WASHINGTON—A former executive with a Japanese transplant manufacturer of anti-vibration rubber auto parts has pleaded guilty to conspiracy to fix prices and rig bids within the auto parts industry, the U.S. Department of Justice has announced.
Hiroshi Yoshida entered a guilty plea on one felony count Oct. 30 before the federal district court in Toledo, Ohio. According to the plea agreement, Yoshida agreed to serve a year and a day in prison, pay a $20,000 criminal fine and cooperate with the Justice Department's ongoing investigation of price fixing and bid-rigging. He is scheduled to be formally sentenced on Dec. 20.
So far, Yoshida is the 12th auto parts company executive to plead guilty in the investigation since the first plea agreement was filed in Detroit federal district court on Sept. 29, 2011.
However, his is the first company identified as a manufacturer of rubber auto parts, and also the first in which the Justice Department declined to name the company.
A court document refers to Yoshida's employer as "Company A," based in Saitama Prefecture, Japan, with a subsidiary in Washington Court House, Ohio. Two local Ohio newspapers have reported that company is YUSA Corp., which is based in Washington Court House and is a subsidiary of Yamashita Rubber Co. in Saitama, Japan.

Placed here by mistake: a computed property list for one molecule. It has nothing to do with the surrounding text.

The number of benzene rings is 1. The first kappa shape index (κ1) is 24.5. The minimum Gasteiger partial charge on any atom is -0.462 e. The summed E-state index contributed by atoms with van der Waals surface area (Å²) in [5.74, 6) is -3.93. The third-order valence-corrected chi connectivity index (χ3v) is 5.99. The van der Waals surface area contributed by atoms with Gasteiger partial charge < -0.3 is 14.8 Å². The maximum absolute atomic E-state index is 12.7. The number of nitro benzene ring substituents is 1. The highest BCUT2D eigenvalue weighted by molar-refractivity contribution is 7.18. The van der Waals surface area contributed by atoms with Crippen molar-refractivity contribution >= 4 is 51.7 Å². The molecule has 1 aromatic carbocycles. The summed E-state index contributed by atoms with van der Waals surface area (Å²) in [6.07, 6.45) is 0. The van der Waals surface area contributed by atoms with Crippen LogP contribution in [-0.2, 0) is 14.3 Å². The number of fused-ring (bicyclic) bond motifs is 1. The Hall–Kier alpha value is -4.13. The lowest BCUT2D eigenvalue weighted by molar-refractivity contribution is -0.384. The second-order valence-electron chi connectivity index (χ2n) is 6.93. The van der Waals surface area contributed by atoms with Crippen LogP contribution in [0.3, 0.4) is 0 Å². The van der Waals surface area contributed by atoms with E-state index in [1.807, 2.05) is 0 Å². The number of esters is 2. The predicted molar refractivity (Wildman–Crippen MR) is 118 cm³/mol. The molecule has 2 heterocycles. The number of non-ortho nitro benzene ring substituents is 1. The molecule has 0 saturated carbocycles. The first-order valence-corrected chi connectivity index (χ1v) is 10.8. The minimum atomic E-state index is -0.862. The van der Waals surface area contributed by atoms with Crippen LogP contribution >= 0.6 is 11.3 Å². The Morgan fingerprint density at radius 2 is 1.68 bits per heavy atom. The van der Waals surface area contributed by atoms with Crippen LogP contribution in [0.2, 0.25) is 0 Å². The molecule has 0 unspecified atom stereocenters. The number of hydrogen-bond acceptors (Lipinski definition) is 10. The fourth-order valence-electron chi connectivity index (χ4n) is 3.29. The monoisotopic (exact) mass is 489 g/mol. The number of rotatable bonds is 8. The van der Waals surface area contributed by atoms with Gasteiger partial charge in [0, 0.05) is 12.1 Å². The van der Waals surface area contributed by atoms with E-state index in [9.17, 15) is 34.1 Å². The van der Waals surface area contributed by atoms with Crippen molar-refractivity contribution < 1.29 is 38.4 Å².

A Justice Department spokesman would not confirm or deny the identity of the company. YUSA executives couldn't be reached for comment.
According to the redacted complaint filed June 15, 2012, in the Toledo court, Yoshida had discussions with competitors about price fixing as early as late 2003 or early 2004, for parts the companies provided to American Honda Motor Co. Inc.
The press release issued Nov. 16 by the Justice Department said Yoshida's involvement in the conspiracy began at least as early as October 2005 and continued until at least 2011.
In the Sept. 29, 2011, plea agreement, Furukawa Electric Co. Ltd., a manufacturer of automotive wire harnesses and related products, agreed to pay a $200 million fine for its involvement in the conspiracy, according to the Justice Department. Three of its executives—Junichi Funo, Hirotsigu Nagata and Tetsuya Ukai—agreed to serve sentences in U.S. prisons ranging from a year and a day to 18 months.
The Justice Department spokesman declined to say whether any further indictments can be expected in this investigation.